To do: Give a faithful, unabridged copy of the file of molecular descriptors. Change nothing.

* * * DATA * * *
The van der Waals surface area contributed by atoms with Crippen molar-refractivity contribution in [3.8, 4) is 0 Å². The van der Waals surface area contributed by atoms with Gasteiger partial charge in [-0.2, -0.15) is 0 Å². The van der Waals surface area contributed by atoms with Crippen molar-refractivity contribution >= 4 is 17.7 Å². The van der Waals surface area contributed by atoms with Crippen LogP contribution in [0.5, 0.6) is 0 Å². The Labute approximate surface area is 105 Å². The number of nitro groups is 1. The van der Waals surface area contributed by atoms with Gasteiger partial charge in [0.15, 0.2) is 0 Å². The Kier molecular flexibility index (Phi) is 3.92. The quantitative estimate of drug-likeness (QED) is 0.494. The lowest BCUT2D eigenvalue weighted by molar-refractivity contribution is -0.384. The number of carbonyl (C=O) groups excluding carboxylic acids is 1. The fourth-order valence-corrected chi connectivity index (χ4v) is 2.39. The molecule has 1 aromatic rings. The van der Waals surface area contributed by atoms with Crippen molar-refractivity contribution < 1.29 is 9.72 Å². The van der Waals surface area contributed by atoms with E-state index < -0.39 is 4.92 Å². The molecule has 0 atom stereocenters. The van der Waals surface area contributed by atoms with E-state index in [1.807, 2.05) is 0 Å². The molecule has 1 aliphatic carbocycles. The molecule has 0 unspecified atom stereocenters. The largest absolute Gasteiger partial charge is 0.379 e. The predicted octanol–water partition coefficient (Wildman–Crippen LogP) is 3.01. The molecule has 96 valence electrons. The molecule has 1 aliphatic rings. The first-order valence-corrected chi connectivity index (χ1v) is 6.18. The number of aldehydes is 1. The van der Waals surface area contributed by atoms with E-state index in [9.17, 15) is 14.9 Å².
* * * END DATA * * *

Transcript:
The van der Waals surface area contributed by atoms with Crippen molar-refractivity contribution in [3.8, 4) is 0 Å². The van der Waals surface area contributed by atoms with Gasteiger partial charge in [-0.2, -0.15) is 0 Å². The van der Waals surface area contributed by atoms with Crippen molar-refractivity contribution >= 4 is 17.7 Å². The van der Waals surface area contributed by atoms with Crippen LogP contribution in [0.5, 0.6) is 0 Å². The Labute approximate surface area is 105 Å². The number of nitro groups is 1. The van der Waals surface area contributed by atoms with Gasteiger partial charge in [0.15, 0.2) is 0 Å². The Kier molecular flexibility index (Phi) is 3.92. The quantitative estimate of drug-likeness (QED) is 0.494. The lowest BCUT2D eigenvalue weighted by molar-refractivity contribution is -0.384. The number of carbonyl (C=O) groups excluding carboxylic acids is 1. The fourth-order valence-corrected chi connectivity index (χ4v) is 2.39. The molecule has 1 aromatic rings. The van der Waals surface area contributed by atoms with Crippen molar-refractivity contribution < 1.29 is 9.72 Å². The van der Waals surface area contributed by atoms with E-state index < -0.39 is 4.92 Å². The molecule has 0 atom stereocenters. The van der Waals surface area contributed by atoms with E-state index in [1.807, 2.05) is 0 Å². The molecule has 1 aliphatic carbocycles. The molecule has 0 unspecified atom stereocenters. The largest absolute Gasteiger partial charge is 0.379 e. The predicted octanol–water partition coefficient (Wildman–Crippen LogP) is 3.01. The molecule has 96 valence electrons. The molecule has 1 aliphatic rings. The first-order valence-corrected chi connectivity index (χ1v) is 6.18. The number of aldehydes is 1. The van der Waals surface area contributed by atoms with E-state index in [9.17, 15) is 14.9 Å².